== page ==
Thanks for your reply.
The problem just "went away" this morning.
I suppose it was just a temporary Norton database error - but a serious one at that.
I became suspicious yesterday when Googling and found that the rest of the world was still using Apple Support Communities.
Yes - it may be time to look for an alternative after 5 years, as suppliers can become complacent.
Norton has it's good points, in that it is non-invasive. It's just a case of belt and braces, I suppose.
IE9 is so tight in it's controls nowadays, that I think it can be relied upon together with Microsoft Security Essentials.
If you are not running Windows on your Mac, ClamXAv is the preferred Mac app for that. It will not slow down your machine, or bork your hard drive. IMHO. A friend of mine had Norton AV on his Mac, and after 3 years and two zero-out erasing of the HD, guess what was the only thing still on there? Norton.
Thanks for the suggestions.
I'll have a look on the web to see details about ClamWin, as suggested by MadMacs0.
I really need something with a good junk email filter - the one thing that is good about Norton.
(It says that it blocks repeat junk mail if you report it to them).
The Web is behaving fairly well over here, with the expected increase in traffic volume during the Olympics.
It stutters occasionally, first thing in the morning, so I suppose it's not surprising that Norton gave problems. The email system is giving problems, particularly with Outlook 2007 as a client.
There are no more difficulties connecting to Apple.com.
I did try to connect to Apple several times that day, before giving up and using an older laptop with Windows Vista.
You seem determined to run Norton but as I mentioned earlier, it's not too well regarded for Macs.
Suggest you read ...Uninstalling Norton AntiVirus | Macworld
And the box marked similar articles on the same page.
You might find this of more help.
Thanks for reply and helpful answers.
It's a simple question of economics.
There are 6 months to go on Norton, before subscription renewal.
You may have read about disruption to some internet services during the Olympics (a scapegoat, perhaps), but things seem to be settling down today.
I'll take a look at ClamWin, as suggested. There's plenty of time - probably not a good idea to do any radical changes at the moment.
The laptop is 6 months old and it's a HP DV6, Intel Core I5, 6 GB Ram, Windows 7 64 bit, so it can handle Norton easily. Internet speed is reasonable at 15 mbps, on ADSL2+.
Windows 7 allows you to take a full system image, which I do monthly. This facility on Windows 7 is extremely useful, as another HP Desktop (I'm an HP fanatic), failed when the cooling fan dropped off the main CPU. On these new CPUs the thermal sensor is built in to the chip, something we were doing in industry over 10 years ago. So the CPU survived but I tried and failed to do a reformat.
So if I get a virus, or suffer a disaster, then, hopefully I can do a system restore without losing too much data.
seventy one wrote:
Because of your specialist knowledge area (thinking back to another post) what would you say about Norton and Macs?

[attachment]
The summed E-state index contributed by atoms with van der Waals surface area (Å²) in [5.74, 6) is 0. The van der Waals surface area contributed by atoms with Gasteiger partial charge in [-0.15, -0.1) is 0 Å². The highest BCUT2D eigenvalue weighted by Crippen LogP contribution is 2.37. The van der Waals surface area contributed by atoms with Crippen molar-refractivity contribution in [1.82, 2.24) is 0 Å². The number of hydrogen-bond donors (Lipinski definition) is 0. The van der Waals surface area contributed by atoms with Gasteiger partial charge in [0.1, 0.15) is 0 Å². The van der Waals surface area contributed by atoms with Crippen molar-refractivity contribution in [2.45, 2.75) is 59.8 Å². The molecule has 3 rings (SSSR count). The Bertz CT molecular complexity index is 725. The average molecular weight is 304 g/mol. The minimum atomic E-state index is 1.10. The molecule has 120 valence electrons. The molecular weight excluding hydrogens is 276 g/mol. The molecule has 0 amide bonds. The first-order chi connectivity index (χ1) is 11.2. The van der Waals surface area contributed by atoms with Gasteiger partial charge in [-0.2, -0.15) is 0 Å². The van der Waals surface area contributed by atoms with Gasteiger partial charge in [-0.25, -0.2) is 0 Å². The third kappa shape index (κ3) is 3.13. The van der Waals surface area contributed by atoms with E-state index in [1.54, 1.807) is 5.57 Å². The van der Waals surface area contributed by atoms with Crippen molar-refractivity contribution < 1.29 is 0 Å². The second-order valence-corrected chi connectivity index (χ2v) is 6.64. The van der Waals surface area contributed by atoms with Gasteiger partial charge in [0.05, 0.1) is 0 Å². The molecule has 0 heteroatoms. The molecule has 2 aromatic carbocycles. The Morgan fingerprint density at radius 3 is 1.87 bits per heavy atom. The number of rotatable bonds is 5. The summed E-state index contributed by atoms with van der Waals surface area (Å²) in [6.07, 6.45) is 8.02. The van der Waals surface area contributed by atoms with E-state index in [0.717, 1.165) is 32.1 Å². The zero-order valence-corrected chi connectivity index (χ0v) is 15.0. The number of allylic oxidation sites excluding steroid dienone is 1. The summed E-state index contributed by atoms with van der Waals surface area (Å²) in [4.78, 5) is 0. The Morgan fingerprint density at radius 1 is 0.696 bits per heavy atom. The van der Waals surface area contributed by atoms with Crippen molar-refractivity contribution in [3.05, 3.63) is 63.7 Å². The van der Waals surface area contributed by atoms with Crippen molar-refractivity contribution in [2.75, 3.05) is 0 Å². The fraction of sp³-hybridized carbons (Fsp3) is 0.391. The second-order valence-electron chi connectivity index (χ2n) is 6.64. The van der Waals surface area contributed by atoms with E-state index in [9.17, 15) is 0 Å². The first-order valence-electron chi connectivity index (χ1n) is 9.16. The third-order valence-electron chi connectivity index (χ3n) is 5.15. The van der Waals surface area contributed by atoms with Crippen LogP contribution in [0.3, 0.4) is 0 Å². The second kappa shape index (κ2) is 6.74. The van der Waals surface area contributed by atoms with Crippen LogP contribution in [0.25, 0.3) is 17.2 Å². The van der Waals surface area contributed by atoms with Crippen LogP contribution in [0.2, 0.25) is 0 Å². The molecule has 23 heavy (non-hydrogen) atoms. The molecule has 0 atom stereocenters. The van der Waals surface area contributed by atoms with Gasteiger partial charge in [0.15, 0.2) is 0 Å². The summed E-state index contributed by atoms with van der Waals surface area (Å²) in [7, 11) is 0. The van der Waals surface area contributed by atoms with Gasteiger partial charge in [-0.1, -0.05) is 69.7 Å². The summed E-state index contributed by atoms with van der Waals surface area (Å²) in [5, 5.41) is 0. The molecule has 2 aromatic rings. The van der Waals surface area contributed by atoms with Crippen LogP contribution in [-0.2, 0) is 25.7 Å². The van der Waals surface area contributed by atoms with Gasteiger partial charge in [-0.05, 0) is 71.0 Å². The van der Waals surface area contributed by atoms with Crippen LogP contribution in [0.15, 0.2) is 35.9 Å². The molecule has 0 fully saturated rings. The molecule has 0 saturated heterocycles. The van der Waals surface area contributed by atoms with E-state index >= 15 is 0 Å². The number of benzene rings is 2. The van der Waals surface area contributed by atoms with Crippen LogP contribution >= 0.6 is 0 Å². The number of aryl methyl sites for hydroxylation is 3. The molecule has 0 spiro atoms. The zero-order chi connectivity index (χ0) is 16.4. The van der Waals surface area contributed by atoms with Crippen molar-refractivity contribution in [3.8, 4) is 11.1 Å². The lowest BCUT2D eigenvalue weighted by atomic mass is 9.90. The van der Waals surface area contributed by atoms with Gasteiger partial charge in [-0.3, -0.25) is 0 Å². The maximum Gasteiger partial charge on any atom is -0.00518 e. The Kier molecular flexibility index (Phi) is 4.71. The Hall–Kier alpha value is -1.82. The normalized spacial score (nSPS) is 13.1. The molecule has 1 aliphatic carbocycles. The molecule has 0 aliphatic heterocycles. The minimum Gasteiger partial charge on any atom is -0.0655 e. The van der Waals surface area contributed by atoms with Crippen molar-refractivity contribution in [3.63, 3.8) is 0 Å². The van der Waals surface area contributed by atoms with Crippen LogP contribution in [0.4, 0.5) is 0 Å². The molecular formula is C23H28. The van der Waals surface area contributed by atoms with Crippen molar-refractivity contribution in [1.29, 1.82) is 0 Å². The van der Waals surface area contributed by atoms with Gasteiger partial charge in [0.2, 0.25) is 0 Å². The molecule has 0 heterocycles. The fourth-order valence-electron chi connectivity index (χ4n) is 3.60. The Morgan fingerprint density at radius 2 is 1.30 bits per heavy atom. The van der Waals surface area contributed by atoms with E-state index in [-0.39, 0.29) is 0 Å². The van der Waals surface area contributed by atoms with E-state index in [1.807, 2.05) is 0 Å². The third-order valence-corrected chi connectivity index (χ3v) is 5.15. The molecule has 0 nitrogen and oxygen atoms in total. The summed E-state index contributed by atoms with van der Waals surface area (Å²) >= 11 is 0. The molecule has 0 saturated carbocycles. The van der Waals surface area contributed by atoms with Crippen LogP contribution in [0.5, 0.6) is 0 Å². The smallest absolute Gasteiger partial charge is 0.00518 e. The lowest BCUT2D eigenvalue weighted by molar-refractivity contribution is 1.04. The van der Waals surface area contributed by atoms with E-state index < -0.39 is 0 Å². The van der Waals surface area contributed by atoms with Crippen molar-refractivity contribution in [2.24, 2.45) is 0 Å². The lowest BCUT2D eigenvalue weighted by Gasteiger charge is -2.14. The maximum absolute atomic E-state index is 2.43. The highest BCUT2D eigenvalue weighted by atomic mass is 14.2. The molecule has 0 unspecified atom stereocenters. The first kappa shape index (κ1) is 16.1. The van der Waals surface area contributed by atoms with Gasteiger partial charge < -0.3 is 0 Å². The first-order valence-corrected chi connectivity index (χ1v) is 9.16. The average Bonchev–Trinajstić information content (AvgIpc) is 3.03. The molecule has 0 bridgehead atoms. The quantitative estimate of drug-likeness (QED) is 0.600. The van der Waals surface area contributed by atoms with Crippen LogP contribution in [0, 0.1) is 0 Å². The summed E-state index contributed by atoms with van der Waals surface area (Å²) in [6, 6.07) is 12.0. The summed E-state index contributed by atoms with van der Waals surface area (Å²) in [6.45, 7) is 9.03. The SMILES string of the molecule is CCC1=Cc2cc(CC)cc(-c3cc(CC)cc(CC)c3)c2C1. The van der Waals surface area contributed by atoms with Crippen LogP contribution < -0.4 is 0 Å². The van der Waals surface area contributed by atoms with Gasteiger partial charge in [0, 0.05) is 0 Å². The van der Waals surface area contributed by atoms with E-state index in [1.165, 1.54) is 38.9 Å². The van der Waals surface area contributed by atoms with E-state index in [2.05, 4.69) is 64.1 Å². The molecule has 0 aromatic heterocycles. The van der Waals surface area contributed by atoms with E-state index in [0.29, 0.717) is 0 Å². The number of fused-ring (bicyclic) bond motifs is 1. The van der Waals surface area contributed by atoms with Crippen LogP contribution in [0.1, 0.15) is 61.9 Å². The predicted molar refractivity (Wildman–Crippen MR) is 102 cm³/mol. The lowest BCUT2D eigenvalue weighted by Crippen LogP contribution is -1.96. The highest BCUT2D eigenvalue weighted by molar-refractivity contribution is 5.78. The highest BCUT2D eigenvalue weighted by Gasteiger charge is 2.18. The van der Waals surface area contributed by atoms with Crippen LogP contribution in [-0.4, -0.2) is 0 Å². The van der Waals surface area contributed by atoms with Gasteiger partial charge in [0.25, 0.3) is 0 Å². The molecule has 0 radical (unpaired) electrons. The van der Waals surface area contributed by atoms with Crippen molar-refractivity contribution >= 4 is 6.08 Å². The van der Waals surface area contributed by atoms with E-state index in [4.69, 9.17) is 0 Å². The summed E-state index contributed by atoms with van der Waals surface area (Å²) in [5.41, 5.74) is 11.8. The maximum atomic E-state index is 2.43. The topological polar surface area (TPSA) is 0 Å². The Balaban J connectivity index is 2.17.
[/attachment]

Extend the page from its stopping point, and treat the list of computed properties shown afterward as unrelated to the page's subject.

I need to preface my remarks to explain why I have not spoken up on this subject here before.
I was an early adopter of Norton Anti-Virus when Peter Norton owned it. It, along with the even better Norton Utilities saved my bacon more than once when running Apple's Classic OS. At the time I would have recommended it to most any Mac user. Then Symantec bought Peter out and things went rapidly down hill. The last chance I gave them to get it back on track was SystemWorks 2.0 and Internet Security 1.0 back in the OS 9 era. Despite a number of bug fix releases, I had to disable most of it and then remove it entirely. That's the last time I actually ran a Norton product on any of my Macs.
So I have no current experience with either NAV or the new iAntiVirus at this point and can't speak with authority on their worth. So feel free to ignore anything else I may have to say here.
I guess my bottom line would be that I think it has an undeserved bad reputation based on user experience from many years ago. I don't remember the last time I read a first person account of individual user issues in modern times. You chose your words carefully, which is appropriate, but I'll bet there are a lot of "experts" here who condemn it without ever having recent hands on experience.
There are a lot of reasons for their reputation, most well deserved. It's been said that Symantec never invented a single piece of software (not sure that's true any more, either), but rather purchased the works of others to either kill the competition or enhance their bottom line. They were a very different company in those days, with a different management style, etc.
So I wouldn't be surprised if it turned out to be at least as good as whatever has the best reputation among Commercial Mac A-V vendors today. They seem to be on top of most all the OS X malware, even though they don't spend a lot of time blogging about it. I know a lot of IT professionals who swear by their enterprise level software. I suspect that their software no longer behaves any worse than the others that operate at the kernel extension level (always dangerous for third parties). But their reputation seems to be their unending albatross.
seventy one --
That was a fabulous post by MacMacs. So genteel and calm.
Personally, I would never use Norton, based on my experience years ago, and several friends more recently.
But that is just my opinion,
This thread was confusing, because most of us assumed he was using a Mac. But we missed one important part of the post:
Usual computer is HP DV6, Windows 7, 64 bit, with Norton 360 installed.
Yikes! I hate it when that happens!
All the best to everyone!